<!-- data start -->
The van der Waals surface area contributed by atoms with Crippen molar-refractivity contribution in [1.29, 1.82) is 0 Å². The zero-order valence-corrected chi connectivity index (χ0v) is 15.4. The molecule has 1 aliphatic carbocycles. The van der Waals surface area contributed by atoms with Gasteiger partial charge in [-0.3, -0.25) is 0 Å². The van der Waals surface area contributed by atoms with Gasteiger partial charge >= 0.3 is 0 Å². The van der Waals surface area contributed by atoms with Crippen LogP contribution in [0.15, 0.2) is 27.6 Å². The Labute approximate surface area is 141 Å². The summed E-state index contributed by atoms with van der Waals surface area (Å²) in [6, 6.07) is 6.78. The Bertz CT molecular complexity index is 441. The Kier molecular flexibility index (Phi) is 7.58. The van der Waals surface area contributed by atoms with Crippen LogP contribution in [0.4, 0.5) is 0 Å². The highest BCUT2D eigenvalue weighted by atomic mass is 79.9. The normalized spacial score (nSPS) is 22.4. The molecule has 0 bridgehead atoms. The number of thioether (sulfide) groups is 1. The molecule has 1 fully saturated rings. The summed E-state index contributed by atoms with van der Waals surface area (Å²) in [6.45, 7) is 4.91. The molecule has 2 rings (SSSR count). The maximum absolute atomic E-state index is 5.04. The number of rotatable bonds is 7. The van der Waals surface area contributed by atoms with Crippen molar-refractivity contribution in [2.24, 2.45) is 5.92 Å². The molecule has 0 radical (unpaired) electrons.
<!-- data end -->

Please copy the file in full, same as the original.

The van der Waals surface area contributed by atoms with Crippen molar-refractivity contribution in [1.29, 1.82) is 0 Å². The zero-order valence-corrected chi connectivity index (χ0v) is 15.4. The molecule has 1 aliphatic carbocycles. The van der Waals surface area contributed by atoms with Gasteiger partial charge in [-0.3, -0.25) is 0 Å². The van der Waals surface area contributed by atoms with Gasteiger partial charge >= 0.3 is 0 Å². The van der Waals surface area contributed by atoms with Crippen LogP contribution in [0.15, 0.2) is 27.6 Å². The Labute approximate surface area is 141 Å². The summed E-state index contributed by atoms with van der Waals surface area (Å²) in [6, 6.07) is 6.78. The Bertz CT molecular complexity index is 441. The Kier molecular flexibility index (Phi) is 7.58. The van der Waals surface area contributed by atoms with Crippen LogP contribution in [0.4, 0.5) is 0 Å². The highest BCUT2D eigenvalue weighted by atomic mass is 79.9. The normalized spacial score (nSPS) is 22.4. The molecule has 0 bridgehead atoms. The number of thioether (sulfide) groups is 1. The molecule has 1 fully saturated rings. The summed E-state index contributed by atoms with van der Waals surface area (Å²) in [6.45, 7) is 4.91. The molecule has 2 rings (SSSR count). The maximum absolute atomic E-state index is 5.04. The number of rotatable bonds is 7. The van der Waals surface area contributed by atoms with Crippen molar-refractivity contribution in [2.24, 2.45) is 5.92 Å². The molecule has 0 radical (unpaired) electrons.